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5

It's called the canonical map into the double dual. It does not have another name that I know of. In a monoidal category with duals (I'm being vague), the uncurried version of it, $\operatorname{ev} : X \otimes X^* \to I$, is called evaluation.


3

Let $\Phi$ the initial set of four clauses as above. Def 15. A pure literal is a literal $l$ that appears in at least one clause of $\Phi$ while $\lnot l$ doers not appear in any clause of $\Phi$. Thus, initially, there are no pure literals. Def 16. A unit clause is a clause with exactly one unknown literal in it. Thus, initially, there are no ...


2

In linear algebra the double-dual comes to mind, but the general term that's most relevant is "evaluation map". One somewhat common notation is $\mathrm{ev}_{x}(f)=f(x)$. Either ev (your ~) is the evaluation map, or each $\mathrm{ev}_{x}$ is the evaluation map at $x$.


2

In the context of functional analysis, the map $$ \Phi: A \to (\Bbb F)^{\Bbb F^A}\\ \Phi:x \mapsto (f \mapsto f(x)) $$ is called the "evaluation map".


2

Maybe I have misunderstood, but it seems to me that you are mixing up two different questions. The number of steps required to compute a sum of $n$ terms is $O(n)$. The final result of adding the numbers $1$ to $n$ is $\frac12n(n+1)$, which is $O(n^2)$.


2

Since N is a constant, we can factor the $\dfrac1{N!}$ out. Let $r=1-\dfrac1{N!}$, so we need to compute $S=1+2r+3r^2+\cdots$. Let $X=1+r+r^2+\cdots$. Note that $X=S+rS+r^2S+\cdots=S^2$. By the geometric series formula, $S=\dfrac1{1-r}$, so $X=\dfrac1{(1-r)^2}$. Plugging in the expression for r gives that $X=\dfrac{1}{1-\left(1-\dfrac1{N!}\right)^2}=N!^2$. ...


1

To sum the series $$ \sum_{n=1}^\infty n\cdot x^{n-1} $$ notice that it's the term-by-term derivative (with respect to $x$) of the geometric series $\sum_n x^n$, which sums to $\frac{1}{1-x}$. So the series above is the derivative of that. However, in your case, instead of working with series, an easier approach is to say that if you get a success in the ...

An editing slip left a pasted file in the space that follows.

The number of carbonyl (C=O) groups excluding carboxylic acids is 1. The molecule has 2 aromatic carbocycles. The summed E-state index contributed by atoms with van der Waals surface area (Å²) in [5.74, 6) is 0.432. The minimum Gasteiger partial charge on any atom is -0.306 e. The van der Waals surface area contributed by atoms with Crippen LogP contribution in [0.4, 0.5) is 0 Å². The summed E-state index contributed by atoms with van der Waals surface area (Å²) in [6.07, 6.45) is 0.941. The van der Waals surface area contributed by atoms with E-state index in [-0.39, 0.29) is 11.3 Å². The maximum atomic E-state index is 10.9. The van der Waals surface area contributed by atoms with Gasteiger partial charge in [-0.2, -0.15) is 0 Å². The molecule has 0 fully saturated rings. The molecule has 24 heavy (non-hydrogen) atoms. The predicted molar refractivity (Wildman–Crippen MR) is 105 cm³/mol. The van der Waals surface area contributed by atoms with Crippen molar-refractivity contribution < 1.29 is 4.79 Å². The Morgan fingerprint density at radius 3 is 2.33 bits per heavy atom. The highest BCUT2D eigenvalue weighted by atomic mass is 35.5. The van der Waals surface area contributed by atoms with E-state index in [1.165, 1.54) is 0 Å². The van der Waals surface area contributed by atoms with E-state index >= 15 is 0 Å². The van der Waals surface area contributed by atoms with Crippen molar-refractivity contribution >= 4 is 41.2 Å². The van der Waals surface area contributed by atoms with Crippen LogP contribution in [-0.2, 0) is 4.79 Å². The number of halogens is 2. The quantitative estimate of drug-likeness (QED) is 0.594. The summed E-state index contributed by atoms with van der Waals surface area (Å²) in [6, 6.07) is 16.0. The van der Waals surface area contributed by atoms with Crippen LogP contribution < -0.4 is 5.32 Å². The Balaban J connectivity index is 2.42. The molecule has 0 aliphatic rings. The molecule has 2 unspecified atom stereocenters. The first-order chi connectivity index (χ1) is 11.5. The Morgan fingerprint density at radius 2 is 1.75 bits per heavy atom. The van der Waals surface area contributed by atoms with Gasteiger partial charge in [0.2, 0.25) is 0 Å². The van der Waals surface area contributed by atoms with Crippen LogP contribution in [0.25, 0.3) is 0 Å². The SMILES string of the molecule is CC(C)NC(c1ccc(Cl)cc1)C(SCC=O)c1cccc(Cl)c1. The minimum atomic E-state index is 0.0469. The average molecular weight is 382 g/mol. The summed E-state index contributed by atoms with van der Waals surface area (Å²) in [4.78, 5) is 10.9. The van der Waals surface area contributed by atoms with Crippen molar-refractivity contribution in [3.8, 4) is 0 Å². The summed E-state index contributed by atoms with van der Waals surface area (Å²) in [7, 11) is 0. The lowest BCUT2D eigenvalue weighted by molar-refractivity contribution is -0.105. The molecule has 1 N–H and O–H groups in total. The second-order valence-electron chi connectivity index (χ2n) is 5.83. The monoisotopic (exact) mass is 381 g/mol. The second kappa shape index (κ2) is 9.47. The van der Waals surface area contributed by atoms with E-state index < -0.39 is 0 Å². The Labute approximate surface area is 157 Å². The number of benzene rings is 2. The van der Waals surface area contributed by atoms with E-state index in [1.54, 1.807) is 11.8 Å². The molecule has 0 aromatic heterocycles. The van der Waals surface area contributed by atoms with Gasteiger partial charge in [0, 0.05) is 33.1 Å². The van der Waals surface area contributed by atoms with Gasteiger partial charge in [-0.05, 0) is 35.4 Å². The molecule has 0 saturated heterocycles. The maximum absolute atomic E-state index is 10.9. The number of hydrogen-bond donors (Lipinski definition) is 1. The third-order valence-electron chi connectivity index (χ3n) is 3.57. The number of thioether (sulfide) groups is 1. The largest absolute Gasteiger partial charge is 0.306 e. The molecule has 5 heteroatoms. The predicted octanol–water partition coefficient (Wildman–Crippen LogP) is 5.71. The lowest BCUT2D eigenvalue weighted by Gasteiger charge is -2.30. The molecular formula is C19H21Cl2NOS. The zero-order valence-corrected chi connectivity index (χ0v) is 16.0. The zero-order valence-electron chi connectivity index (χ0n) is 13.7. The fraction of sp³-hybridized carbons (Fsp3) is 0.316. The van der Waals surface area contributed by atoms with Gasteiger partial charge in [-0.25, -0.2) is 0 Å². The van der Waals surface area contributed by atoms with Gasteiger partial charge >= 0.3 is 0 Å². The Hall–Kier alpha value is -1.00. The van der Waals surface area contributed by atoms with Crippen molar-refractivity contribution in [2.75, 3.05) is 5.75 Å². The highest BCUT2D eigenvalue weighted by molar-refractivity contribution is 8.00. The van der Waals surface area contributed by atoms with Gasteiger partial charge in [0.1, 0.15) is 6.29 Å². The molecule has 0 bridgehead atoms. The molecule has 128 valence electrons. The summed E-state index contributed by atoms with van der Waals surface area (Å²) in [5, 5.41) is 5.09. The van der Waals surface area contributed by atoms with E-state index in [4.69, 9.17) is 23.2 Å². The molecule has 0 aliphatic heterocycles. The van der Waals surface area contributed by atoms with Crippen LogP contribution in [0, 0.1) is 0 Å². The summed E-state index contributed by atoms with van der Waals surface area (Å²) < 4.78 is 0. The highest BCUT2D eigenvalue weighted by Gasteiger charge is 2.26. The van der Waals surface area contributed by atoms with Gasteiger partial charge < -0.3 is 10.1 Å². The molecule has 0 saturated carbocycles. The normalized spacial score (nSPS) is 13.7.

1

Looking at $x \in X$ as a map $x \colon 1 \to X$, the operator $\tilde x$ is precisely the natural transformation given by co-Yoneda's embedding $$ \mathsf{Set}(X,-) \stackrel{\mathsf{Set}(x,-)} \longrightarrow \mathsf{Set}(1,-) \simeq \mathrm{id}_{\mathsf{Set}} $$ So you could call it the restriction along $x$, or precomposition by $x$, and denote it $x^\...


1

Recall that all regular langauges satisfy the pumping lemma, which we capture by the following informal proposition: $$\text{regular}\implies\text{pumping lemma}.$$ Applying modus tollens (a.k.a. contrapositive), we get $$\neg\text{pumping lemma}\implies\neg\text{regular}.$$ Therefore, to prove a language is not regular, it suffices to show that it does not ...


1

Symmetric: $xRy \iff yRx$ Is it fair to say that the statements "$x$ lives in the same house as $y$" and "$y$ lives in the same house as $x$" are equivalent? If so, then the relation is symmetric. Reflexive: $xRx$ Is it always true that "$x$ lives in the same house as $x$"? If so, then the relation is reflexive. Transitive: $xRy \wedge yRz \implies xRz$ ...


1

This would make sense if we interpret $A \cap B$ as the bitwise "and" ($\land$) (or intersection, if you look at sets interpretation), $A \cup B$ as the bitwise "or" ($\lor$) of the numbers (which is their union in the set interpretation). E.g. $7 \cap 11 =$ 0b0111 $\land$ 0b1011 $=$ 0b0011 $= 3$, $7 \cup 11 =$ 0b0111 $\lor$ 0b1011 $=$ 0b1111 $=15 $ , so ...


1

Suppose $T$ is some Turing machine, and construct this $U$: read (y,n); simulate T on input y for n steps; if T halts after exactly n steps then loop forever else halt



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